18. 18. consideration so as to bring about order in the world sugarmarket, rather than resorting to subsidized exports.Current SceneIndian sugar sector having a large stake in the world sugareconomy, like on several occasions in the past, once againfound itself at cross roads. From an era of large production,high surpluses and virtually unmanageable stocks, India hasturned into an importer of sugar, albeit of raw sugar, to meetthe gap between supply and demand thereof, following twoconsecutive years of exceptionally low sugar output.Reasons for this are not far to seek. Severe droughtconditions in Southern and Western India, in particular,coupled with attack of pests and diseases, took heavy toll ofsugarcane crop during the year 2003-04 and the currentyear 2004-05, with sugar output plummeting from over 20million tonnes to 14 million tonnes in 2003-04 and to 12.5million tonnes in 2004-05. Notwithstanding such a steepdecline in production, large opening stock of sugar onceconsidered as unbearable burden came in handy to reducethe real deficit to around two million tonnes, which has beenmet with raw sugar imports of equivalent quantity. 18
  19. 19. Table XSUPPLY AND DEMAND POSITION OF SUGARFOR THE SEASON 2003-04 AND ESTIMATES FOR 2004-05 & 2005-06(Figures in million tonnes) 2003-04 2004-05 2005-06Opening stock 11.6 8.5 4.5Production 14.0 12.5 17.5Imports 0.55 2.0 1.5Total availability 26.15 23.0 23.5Off-take for1. Internalconsumption 17.45 18.5 19.02. Export 0.2 - -Total 17.65 18.5 19.0Closing stocks 8.5 4.5 4.5As would be evident from the above table, after meetingadequately the projected demand for sugar, the carryforward stocks at the end of sugar year 2004-05 would standat a reasonable figure of 4.5 million tonnes, equal to broadly 19
  20. 20. three months consumption requirement for the initial periodof 2005-06 sugar year.However, for the first time, the new Government with itsfarmer and rural area centric approach, evolved a policy forimport of raw sugar that has not only helped the sugareconomy, but has also helped to crossover the period ofaberrations in a manner that has protected all the threemajor stake holders - sugarcane farmers, sugar industry aswell as the consumers.Import of raw sugar, in fact, began in the previous season2003-04 itself - initially under DFRC license against whitesugar exported out of the country, followed by fairly sizeableimports under the "Advance Licensing Scheme" (ALS) of theCommerce Ministry. No doubt, to facilitate import of rawsugar, Government of India at the initiative of Ministry ofAgriculture and Food, relaxed certain stipulations by de-linking grain to grain matching of raw sugar import with whitesugar export for fulfillment of export obligation. Further amuch longer period of 36 months has been allowed to fulfillthe export obligation as against the normal period of 24months. 20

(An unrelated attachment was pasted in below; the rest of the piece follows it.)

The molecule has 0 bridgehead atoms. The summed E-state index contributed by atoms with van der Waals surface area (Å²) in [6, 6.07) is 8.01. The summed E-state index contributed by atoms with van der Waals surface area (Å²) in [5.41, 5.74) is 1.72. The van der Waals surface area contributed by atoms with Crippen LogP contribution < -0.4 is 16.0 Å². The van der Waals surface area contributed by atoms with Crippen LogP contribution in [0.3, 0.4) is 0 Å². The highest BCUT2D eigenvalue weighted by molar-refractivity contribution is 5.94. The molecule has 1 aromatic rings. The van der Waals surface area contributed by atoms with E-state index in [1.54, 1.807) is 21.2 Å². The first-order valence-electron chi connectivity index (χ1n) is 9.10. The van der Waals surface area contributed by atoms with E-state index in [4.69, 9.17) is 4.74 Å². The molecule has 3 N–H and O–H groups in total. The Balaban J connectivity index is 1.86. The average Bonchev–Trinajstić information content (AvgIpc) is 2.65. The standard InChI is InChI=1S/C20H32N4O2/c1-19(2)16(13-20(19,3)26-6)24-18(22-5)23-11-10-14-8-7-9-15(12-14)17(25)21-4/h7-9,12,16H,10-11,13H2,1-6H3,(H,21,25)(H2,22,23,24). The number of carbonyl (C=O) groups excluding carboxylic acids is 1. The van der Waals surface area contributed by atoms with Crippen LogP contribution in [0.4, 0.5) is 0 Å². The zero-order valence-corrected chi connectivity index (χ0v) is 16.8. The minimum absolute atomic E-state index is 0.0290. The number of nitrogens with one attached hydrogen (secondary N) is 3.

21. 21. Under the impetus of this scheme, sugar factories inSouthern India, Northern India as well as Western Indiaimported significant quantities of raw sugar to increaseavailability of sugar for domestic consumption during thesugar year 2004-05. Thus, availability of additional sugarsupply was fairly wide spread, although in Southern Indiawith higher imports, larger additional supplies of white sugarbecame available. However, this did not cause any regionalimbalance considering the larger deficiency in supply in theSouthern and Western India.In the table No. XI, the estimates for import of raw sugarregionwise for the years 2003-04 to 2004-05 has been given. 21
  22. 22. Table XIREGION-WISE RAW SUGAR IMPORT(Figures in Lakh Tonnes) Addl. Qty. 2003- 2004-05 (Oct. expected by 04(Oct.- 2004 to 10th 30th Sept. Sep.) Mar.2005) 2005*Karnataka 0.49 3.79 1.60Tamil Nadu 3.65 2.78 1.30Andhra 0.89 1.84 0.60PradeshUttar Pradesh 0.50 4.82 1.80Maharashtra - 0.57 0.80Bihar - 0.07 -Total 5.53 13.87 6.10*ProjectedFuture outlookWith reports of far more satisfactory sugarcane plantations,sugar production for the season 2005-06 is likely to show aquantum jump to about 17.5 million tonnes. Even so, fairlysignificant quantity of raw sugar import will continue in the 22
  23. 23. coming year provided the price of raw sugar in theinternational market continues at reasonable levels. Importof raw sugar under Advance Licensing Scheme limits thesugar industry alone to process the same to fulfill the exportobligation. Thus, imports more or less correspond with theactual additional requirement of sugar to meet the projecteddeficit in supply.In the past, inadequate availability of sugar arising out ofdecline in production was supplemented by way of additionalsupplies through import of white sugar from the worldmarket. It is for the first time that the Government haveinstituted the new policy of facilitating import of raw sugarthereby placing greater reliance on the ability of the sugarindustry to process raw sugar and make additional suppliesof refined white sugar available for consumption in thedomestic market.Sugar industry on its part has also responded to the needsof the situation and discharged satisfactorily itsconsequential obligation. The success of the new policyclearly underlines that in future too whenever any suchoccasion arises, emphasis would be laid on raw sugar importrather opening up white sugar imports. Thus, a new demand 23
  24. 24. driven policy has taken shape in the large interest of allconcerned within the sugar sector.On the other hand, sugar has a long establishedinternational market with sizeable volumes of over 45 milliontonnes being traded each year. Asian continent, Far Eastand the Middle East region importing around 15 milliontonnes of sugar annually, provides an excellent means ofincreasing our exports, specially in view of the steepincrease in the ocean freight in the recent past. Moreover,India has a great potential to increase sugarcane and sugarproduction as the sugarcane crop merely occupies about 3%of our cultivable area. What is needed is a fresh outlook i.e.sugarcane pricing policy based on sugar prices and a tradepolicy akin to the one followed by other regular sugarexporting countries. Larger production and higher sugarexports on a regular basis may provide incidental addedvalue to the sugar sector and enable setting up of largesugar complexes - producing clean energy i.e. ethanol andpower beside sugar, thereby ensuring adequate and timelypayment of sugarcane price to the millions of sugarcanefarmers. 24